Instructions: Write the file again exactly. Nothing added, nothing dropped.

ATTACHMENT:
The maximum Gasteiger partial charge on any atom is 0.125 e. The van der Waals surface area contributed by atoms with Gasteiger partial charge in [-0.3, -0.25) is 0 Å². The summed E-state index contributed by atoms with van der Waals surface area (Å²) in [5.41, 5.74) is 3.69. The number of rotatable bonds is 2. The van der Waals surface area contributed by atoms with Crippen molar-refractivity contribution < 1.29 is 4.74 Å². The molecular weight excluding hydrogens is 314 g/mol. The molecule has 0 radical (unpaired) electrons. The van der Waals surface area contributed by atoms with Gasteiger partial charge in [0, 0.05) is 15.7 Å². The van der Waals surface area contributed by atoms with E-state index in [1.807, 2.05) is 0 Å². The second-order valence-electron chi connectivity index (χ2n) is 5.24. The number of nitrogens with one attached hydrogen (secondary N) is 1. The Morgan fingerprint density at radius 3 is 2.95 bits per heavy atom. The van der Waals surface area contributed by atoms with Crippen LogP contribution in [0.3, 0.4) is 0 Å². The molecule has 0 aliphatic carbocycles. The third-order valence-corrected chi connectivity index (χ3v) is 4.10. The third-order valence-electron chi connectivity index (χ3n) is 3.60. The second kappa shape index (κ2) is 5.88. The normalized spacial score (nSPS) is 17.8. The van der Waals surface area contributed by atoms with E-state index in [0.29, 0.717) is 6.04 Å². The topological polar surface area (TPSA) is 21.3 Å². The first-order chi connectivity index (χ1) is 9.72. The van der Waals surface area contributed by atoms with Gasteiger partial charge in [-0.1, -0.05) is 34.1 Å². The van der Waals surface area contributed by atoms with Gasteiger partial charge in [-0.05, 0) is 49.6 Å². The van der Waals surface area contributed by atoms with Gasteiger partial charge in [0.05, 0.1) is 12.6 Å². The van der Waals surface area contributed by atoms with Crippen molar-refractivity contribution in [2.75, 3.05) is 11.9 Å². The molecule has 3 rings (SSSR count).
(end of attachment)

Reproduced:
The maximum Gasteiger partial charge on any atom is 0.125 e. The van der Waals surface area contributed by atoms with Gasteiger partial charge in [-0.3, -0.25) is 0 Å². The summed E-state index contributed by atoms with van der Waals surface area (Å²) in [5.41, 5.74) is 3.69. The number of rotatable bonds is 2. The van der Waals surface area contributed by atoms with Crippen molar-refractivity contribution < 1.29 is 4.74 Å². The molecular weight excluding hydrogens is 314 g/mol. The molecule has 0 radical (unpaired) electrons. The van der Waals surface area contributed by atoms with Gasteiger partial charge in [0, 0.05) is 15.7 Å². The van der Waals surface area contributed by atoms with E-state index in [1.807, 2.05) is 0 Å². The second-order valence-electron chi connectivity index (χ2n) is 5.24. The number of nitrogens with one attached hydrogen (secondary N) is 1. The Morgan fingerprint density at radius 3 is 2.95 bits per heavy atom. The van der Waals surface area contributed by atoms with Crippen LogP contribution in [0.3, 0.4) is 0 Å². The molecule has 0 aliphatic carbocycles. The third-order valence-corrected chi connectivity index (χ3v) is 4.10. The third-order valence-electron chi connectivity index (χ3n) is 3.60. The second kappa shape index (κ2) is 5.88. The normalized spacial score (nSPS) is 17.8. The van der Waals surface area contributed by atoms with E-state index in [0.29, 0.717) is 6.04 Å². The topological polar surface area (TPSA) is 21.3 Å². The first-order chi connectivity index (χ1) is 9.72. The van der Waals surface area contributed by atoms with Gasteiger partial charge in [-0.1, -0.05) is 34.1 Å². The van der Waals surface area contributed by atoms with Gasteiger partial charge in [-0.05, 0) is 49.6 Å². The van der Waals surface area contributed by atoms with Gasteiger partial charge in [0.05, 0.1) is 12.6 Å². The van der Waals surface area contributed by atoms with Crippen molar-refractivity contribution in [2.75, 3.05) is 11.9 Å². The molecule has 3 rings (SSSR count).